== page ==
(photo credit: JPost Staff)
Unrelenting growth in mobile-phone ownership in Arab states is bolstering young
people’s sense of political and economic opportunity, and rising Internet access
is bringing them in contact with new sources of jobs and information – though at
a more modest pace.
RELATED:Peace Talks: Leapfrogging the Arab SpringPeres asks US lawmakers to aid 'Arab Spring'
These are the findings of an ongoing multiyear Gallup
Poll study conducted across the Arab world and released this
Eighty-seven percent of those between 15 and 29 years of age in 20
Arab League countries had mobile phone access in 2010, a jump from 79% the year
before. Much of that growth came in middle and low-income countries – cellphone
use in highincome countries is nearly universal at 98%.
community Internet access were up as well, though not by as
Sixty-two percent of young Arabs said they had Web access in their
communities (up from 59% the year before), but only 22% of respondents had home
Internet (up from 19%). The findings, according to the report, highlight the
particularly important roles played by Internet cafes, schools and community
centers where young people can go online.
The poll is the fourth
installment of the Silatech Index survey, which aims to chart the views of
16,000 young people in the Arab world on job creation and political freedom. The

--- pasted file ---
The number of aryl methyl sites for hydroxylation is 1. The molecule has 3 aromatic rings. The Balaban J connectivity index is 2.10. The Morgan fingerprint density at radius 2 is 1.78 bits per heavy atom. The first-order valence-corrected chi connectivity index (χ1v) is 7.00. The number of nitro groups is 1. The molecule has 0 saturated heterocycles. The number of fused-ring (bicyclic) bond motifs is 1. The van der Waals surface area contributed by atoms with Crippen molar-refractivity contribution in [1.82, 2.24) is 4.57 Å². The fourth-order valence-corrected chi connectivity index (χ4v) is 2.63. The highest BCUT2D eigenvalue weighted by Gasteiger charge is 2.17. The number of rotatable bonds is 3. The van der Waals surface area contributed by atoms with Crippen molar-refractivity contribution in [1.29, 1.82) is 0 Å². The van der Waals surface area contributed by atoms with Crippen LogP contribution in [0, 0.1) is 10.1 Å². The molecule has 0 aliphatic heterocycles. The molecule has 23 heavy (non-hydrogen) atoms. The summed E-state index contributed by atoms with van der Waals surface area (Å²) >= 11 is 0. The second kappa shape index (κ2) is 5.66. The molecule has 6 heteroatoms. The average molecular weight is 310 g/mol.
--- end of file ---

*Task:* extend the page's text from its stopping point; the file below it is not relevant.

poll has a 3 to 7-percentage point margin of error.
neighbors, middle-income countries Jordan and Lebanon performed roughly on par
with the broader survey results, and the Palestinian territories registered no
perceptible change in mobile-phone and Internet access between 2010 and
Syria lost ground relative to other Arab states, with Internet and
mobile access trailing those of comparable GDP. Mobile-phone access in the
country was at just 74%, compared to the 94% median score of middle-income Arab
Internet access is similarly low – 60% of Syrian respondents had
Web access in their community (compared to a median of 79% for all the
countries) and only 17% at home.
The figures were worse still in Egypt,
where just 11% of young people had home Internet access, and half had Web access
in their community.
The index’s previous installment, released last
month, found young Arabs desperate for political and economic reform, but having
their ambitions blocked by rigid, intolerant societies in which they fail to
reach their potential.
The results now appear prescient, signaling the
depth of popular discontent that toppled president Hosni Mubarak in Egypt and is
now undermining the Bashar Assad regime in Syria. In both uprisings, Webbased
technology was key in organizing protests and solidifying opposition to
autocratic regimes that kept tight lids on job markets and the flow of
Web accessibility broadens young Arabs’ “access to all sorts
of information, be it political, economic, educational, social or job-search
related,” the report said. “Even though they are one of the healthiest and
best-educated generations in the region, young Arabs still have difficulties
obtaining access to employment and enterprise opportunities.”